It all started with one drawing at Pugu


WHEN an announcement was made last year, at Minaki High School in Pugu, Dar es Salaam, for students to draw whatever, they liked, the then Form Five, Jovin Joseph, took on the challenge.

He was not deterred from not being told what would become of their drawings, but felt an urge to participate and did just that. “I decided to draw simply because it was an announcement.

Although I was enrolled on a PGM course, I always liked drawing and thought why not. It was after participating in this free drawing challenge that some of us were nominated to participate in a competition and told about the programme,” the tall and slender teenager told the ‘Daily News’ recently.

Actually, he only knew why they were asked to draw whatever they wanted after the exercise, when the students who drew what was considered a better drawing were told the reason behind the exercise was to find who amongst them were the best drawers.

These were then told about participating in a drawing competition for works based on the theme of the abolition of hanging. “However, it was only after I understood more about the international move to abolish hanging that I accepted to participate in this competition.

My reasons for accepting are basically based on the feeling I have to help people know that the death penalty should be stopped,” he said, now an 18-year-old Form Six student.

According to Jovin, participants of the competition were also provided with a lot of information connected to the subject of hanging and the cry for its abolition, before they were asked to draw their own presentation of the subject.

An exhibition of the 50 finalists of the drawing competition, “Draw Me Abolition”, was then organised by the French organisation “Together Against the Death Penalty” (ECPM) and opened to the public, at the Alliance Française venue, here in the City last month.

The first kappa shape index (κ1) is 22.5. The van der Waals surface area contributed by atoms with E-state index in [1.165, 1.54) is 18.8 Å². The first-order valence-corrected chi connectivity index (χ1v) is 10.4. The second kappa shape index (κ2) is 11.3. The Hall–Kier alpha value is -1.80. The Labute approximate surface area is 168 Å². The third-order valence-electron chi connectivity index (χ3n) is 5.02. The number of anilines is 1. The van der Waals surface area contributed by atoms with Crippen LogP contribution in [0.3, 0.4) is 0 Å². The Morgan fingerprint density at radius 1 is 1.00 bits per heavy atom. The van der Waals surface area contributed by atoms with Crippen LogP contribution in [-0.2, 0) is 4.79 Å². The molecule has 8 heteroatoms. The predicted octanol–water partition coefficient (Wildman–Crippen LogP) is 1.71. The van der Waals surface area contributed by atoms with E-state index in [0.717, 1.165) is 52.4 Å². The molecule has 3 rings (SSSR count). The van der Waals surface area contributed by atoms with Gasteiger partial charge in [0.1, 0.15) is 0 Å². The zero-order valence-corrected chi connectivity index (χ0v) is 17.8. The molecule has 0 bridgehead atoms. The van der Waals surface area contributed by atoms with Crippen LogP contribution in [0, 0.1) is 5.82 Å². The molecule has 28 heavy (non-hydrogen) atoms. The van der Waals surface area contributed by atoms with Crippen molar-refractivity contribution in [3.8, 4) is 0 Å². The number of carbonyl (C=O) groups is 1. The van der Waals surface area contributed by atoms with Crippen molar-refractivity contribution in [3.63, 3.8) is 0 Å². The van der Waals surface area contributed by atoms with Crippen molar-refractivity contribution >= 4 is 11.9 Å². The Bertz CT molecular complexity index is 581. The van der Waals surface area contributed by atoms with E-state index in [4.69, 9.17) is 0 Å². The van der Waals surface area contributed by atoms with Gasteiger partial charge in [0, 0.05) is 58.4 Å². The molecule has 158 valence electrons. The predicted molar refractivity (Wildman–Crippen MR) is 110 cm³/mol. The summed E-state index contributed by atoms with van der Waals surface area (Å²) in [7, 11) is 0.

In defence of his holding to the opinion that the death penalty should be abolished, Jovin talked about there not being any direct correlation between somebody who had taken the life of another being hanged, acting as a deterrent to further such acts.

From his understanding of the situation, he feels it would be better to approach a person who has killed and try to find out why they had done that. The actual deciding factor for Jovin is that no one can be made to regret when they are dead.

It actually took this Form Six student one week to come-up with the drawing, which won the competition and became an internationally-recognised emblem of the move to abolish the death penalty.

Actually, he had drawn many other drawings over the space of a week, before coming-up with the winning one. He explains this drawing, as being someone playing the game of chess, who is left with two pieces.

One of the pieces symbolises the hangman’s noose, while the other, the scales of justice. He told the ‘Daily News’ that this came about because during his research, he discovered that most judges, who condemn others to be hanged, admitted it being a very hard decision to arrive at.

Secondly, many relatives of those hanged, saw it as being an unjust game.

“So, I tried to depict all of these imaginaries into the drawing, so as to make it more elaborative of the situation on both sides. The fact that chess is seen as a very hard game, is also entwined in the idea, together with the ironic twist that games are played to have fun,” he added.

During the conversation it was intriguing to learn that Jovin, who didn’t actually play chess, thinks his drawing had won the competition, mainly because he had made sure to put a lot of information, messages and things that a person would see and try to understand, in it.

Seeing it as the backdrop for the debate last month, to coincide with the “World Day Against Death Penalty”, which was jointly organised by local the French Embassy and the Children Education Society (CHESO) NGO, surpassed his expectations.

When the ‘Daily News’ caught-up with the Executive Director of CHESO, Enock Maduhu, last week, he talked about the drawing contest involving more than 60 countries, with students between the ages of 14 to 18 years of age.

He was extremely pleased to see that two out of the best 50 drawings selected were done by local youths, of which Jovin came out the overall winner.

From a conversation with the Head of Corporation and Cultural Affairs, at the local French Embassy, Philippe Boncour, it was learnt that as an incentive award Jovin will be taken to France early next year.

There he’ll visit the national assemble, the senate and a number of people working on the abolition of the death penalty, together with being taken to some cultural events there. Who would believe all of this started with a drawing.

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